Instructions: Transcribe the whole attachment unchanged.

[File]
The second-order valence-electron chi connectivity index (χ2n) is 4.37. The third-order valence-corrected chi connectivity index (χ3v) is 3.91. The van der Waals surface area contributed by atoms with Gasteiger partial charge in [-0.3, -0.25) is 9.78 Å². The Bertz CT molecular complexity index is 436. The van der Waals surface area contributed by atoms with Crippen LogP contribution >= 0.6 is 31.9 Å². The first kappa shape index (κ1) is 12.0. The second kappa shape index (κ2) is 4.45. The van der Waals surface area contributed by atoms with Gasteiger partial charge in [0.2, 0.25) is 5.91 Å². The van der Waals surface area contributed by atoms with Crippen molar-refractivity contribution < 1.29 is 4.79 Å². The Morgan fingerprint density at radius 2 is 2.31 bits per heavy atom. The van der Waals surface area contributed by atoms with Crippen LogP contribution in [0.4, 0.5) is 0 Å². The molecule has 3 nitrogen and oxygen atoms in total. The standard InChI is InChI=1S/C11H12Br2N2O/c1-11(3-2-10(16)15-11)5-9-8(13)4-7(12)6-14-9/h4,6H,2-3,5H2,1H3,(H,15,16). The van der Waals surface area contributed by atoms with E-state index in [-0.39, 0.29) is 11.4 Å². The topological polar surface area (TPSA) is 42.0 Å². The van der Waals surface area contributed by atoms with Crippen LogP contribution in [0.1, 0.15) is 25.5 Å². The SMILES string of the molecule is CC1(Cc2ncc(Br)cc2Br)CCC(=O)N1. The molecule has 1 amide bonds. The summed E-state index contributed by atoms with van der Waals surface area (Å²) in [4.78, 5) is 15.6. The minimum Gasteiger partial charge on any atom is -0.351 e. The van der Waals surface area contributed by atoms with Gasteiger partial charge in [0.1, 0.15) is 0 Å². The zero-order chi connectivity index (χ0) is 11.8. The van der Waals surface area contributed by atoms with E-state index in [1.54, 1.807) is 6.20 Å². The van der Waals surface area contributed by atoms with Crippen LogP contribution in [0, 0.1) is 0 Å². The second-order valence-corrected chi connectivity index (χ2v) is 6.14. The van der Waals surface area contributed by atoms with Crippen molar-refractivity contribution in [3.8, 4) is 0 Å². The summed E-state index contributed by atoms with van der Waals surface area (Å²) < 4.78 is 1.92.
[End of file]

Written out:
The second-order valence-electron chi connectivity index (χ2n) is 4.37. The third-order valence-corrected chi connectivity index (χ3v) is 3.91. The van der Waals surface area contributed by atoms with Gasteiger partial charge in [-0.3, -0.25) is 9.78 Å². The Bertz CT molecular complexity index is 436. The van der Waals surface area contributed by atoms with Crippen LogP contribution >= 0.6 is 31.9 Å². The first kappa shape index (κ1) is 12.0. The second kappa shape index (κ2) is 4.45. The van der Waals surface area contributed by atoms with Gasteiger partial charge in [0.2, 0.25) is 5.91 Å². The van der Waals surface area contributed by atoms with Crippen molar-refractivity contribution < 1.29 is 4.79 Å². The Morgan fingerprint density at radius 2 is 2.31 bits per heavy atom. The van der Waals surface area contributed by atoms with Crippen LogP contribution in [0.4, 0.5) is 0 Å². The molecule has 3 nitrogen and oxygen atoms in total. The standard InChI is InChI=1S/C11H12Br2N2O/c1-11(3-2-10(16)15-11)5-9-8(13)4-7(12)6-14-9/h4,6H,2-3,5H2,1H3,(H,15,16). The van der Waals surface area contributed by atoms with E-state index in [-0.39, 0.29) is 11.4 Å². The topological polar surface area (TPSA) is 42.0 Å². The van der Waals surface area contributed by atoms with Crippen LogP contribution in [0.1, 0.15) is 25.5 Å². The SMILES string of the molecule is CC1(Cc2ncc(Br)cc2Br)CCC(=O)N1. The molecule has 1 amide bonds. The summed E-state index contributed by atoms with van der Waals surface area (Å²) in [4.78, 5) is 15.6. The minimum Gasteiger partial charge on any atom is -0.351 e. The van der Waals surface area contributed by atoms with Gasteiger partial charge in [0.1, 0.15) is 0 Å². The zero-order chi connectivity index (χ0) is 11.8. The van der Waals surface area contributed by atoms with E-state index in [1.54, 1.807) is 6.20 Å². The van der Waals surface area contributed by atoms with Crippen LogP contribution in [0, 0.1) is 0 Å². The second-order valence-corrected chi connectivity index (χ2v) is 6.14. The van der Waals surface area contributed by atoms with Crippen molar-refractivity contribution in [3.8, 4) is 0 Å². The summed E-state index contributed by atoms with van der Waals surface area (Å²) < 4.78 is 1.92.